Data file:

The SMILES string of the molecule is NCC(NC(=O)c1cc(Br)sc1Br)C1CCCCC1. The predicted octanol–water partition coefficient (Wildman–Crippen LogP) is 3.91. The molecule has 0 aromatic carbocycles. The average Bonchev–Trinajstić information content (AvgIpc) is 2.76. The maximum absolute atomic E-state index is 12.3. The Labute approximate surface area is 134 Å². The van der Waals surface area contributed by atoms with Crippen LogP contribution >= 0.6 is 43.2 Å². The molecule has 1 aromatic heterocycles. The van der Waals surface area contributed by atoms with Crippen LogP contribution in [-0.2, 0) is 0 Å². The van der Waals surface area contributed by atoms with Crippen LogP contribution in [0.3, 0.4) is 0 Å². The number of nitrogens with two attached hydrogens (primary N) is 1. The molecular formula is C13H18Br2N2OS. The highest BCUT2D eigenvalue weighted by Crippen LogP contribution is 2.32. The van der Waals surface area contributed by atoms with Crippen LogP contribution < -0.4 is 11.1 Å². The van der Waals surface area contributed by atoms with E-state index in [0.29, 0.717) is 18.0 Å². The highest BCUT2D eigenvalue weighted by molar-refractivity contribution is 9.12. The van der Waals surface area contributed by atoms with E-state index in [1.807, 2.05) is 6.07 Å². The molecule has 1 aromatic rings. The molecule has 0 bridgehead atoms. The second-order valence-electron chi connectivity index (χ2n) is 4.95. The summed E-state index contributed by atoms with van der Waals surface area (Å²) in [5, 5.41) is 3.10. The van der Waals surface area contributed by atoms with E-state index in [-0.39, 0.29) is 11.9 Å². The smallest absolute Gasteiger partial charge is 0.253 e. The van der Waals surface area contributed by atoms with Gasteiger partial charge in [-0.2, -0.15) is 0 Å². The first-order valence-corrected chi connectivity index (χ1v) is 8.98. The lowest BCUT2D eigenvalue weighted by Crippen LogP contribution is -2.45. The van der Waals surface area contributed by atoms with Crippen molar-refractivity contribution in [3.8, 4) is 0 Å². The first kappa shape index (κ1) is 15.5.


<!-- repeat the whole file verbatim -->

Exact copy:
The SMILES string of the molecule is NCC(NC(=O)c1cc(Br)sc1Br)C1CCCCC1. The predicted octanol–water partition coefficient (Wildman–Crippen LogP) is 3.91. The molecule has 0 aromatic carbocycles. The average Bonchev–Trinajstić information content (AvgIpc) is 2.76. The maximum absolute atomic E-state index is 12.3. The Labute approximate surface area is 134 Å². The van der Waals surface area contributed by atoms with Crippen LogP contribution >= 0.6 is 43.2 Å². The molecule has 1 aromatic heterocycles. The van der Waals surface area contributed by atoms with Crippen LogP contribution in [-0.2, 0) is 0 Å². The van der Waals surface area contributed by atoms with Crippen LogP contribution in [0.3, 0.4) is 0 Å². The number of nitrogens with two attached hydrogens (primary N) is 1. The molecular formula is C13H18Br2N2OS. The highest BCUT2D eigenvalue weighted by Crippen LogP contribution is 2.32. The van der Waals surface area contributed by atoms with Crippen LogP contribution < -0.4 is 11.1 Å². The van der Waals surface area contributed by atoms with E-state index in [0.29, 0.717) is 18.0 Å². The highest BCUT2D eigenvalue weighted by molar-refractivity contribution is 9.12. The van der Waals surface area contributed by atoms with E-state index in [1.807, 2.05) is 6.07 Å². The molecule has 1 aromatic rings. The molecule has 0 bridgehead atoms. The second-order valence-electron chi connectivity index (χ2n) is 4.95. The summed E-state index contributed by atoms with van der Waals surface area (Å²) in [5, 5.41) is 3.10. The van der Waals surface area contributed by atoms with E-state index in [-0.39, 0.29) is 11.9 Å². The smallest absolute Gasteiger partial charge is 0.253 e. The van der Waals surface area contributed by atoms with Gasteiger partial charge in [-0.2, -0.15) is 0 Å². The first-order valence-corrected chi connectivity index (χ1v) is 8.98. The lowest BCUT2D eigenvalue weighted by Crippen LogP contribution is -2.45. The van der Waals surface area contributed by atoms with Crippen molar-refractivity contribution in [3.8, 4) is 0 Å². The first kappa shape index (κ1) is 15.5.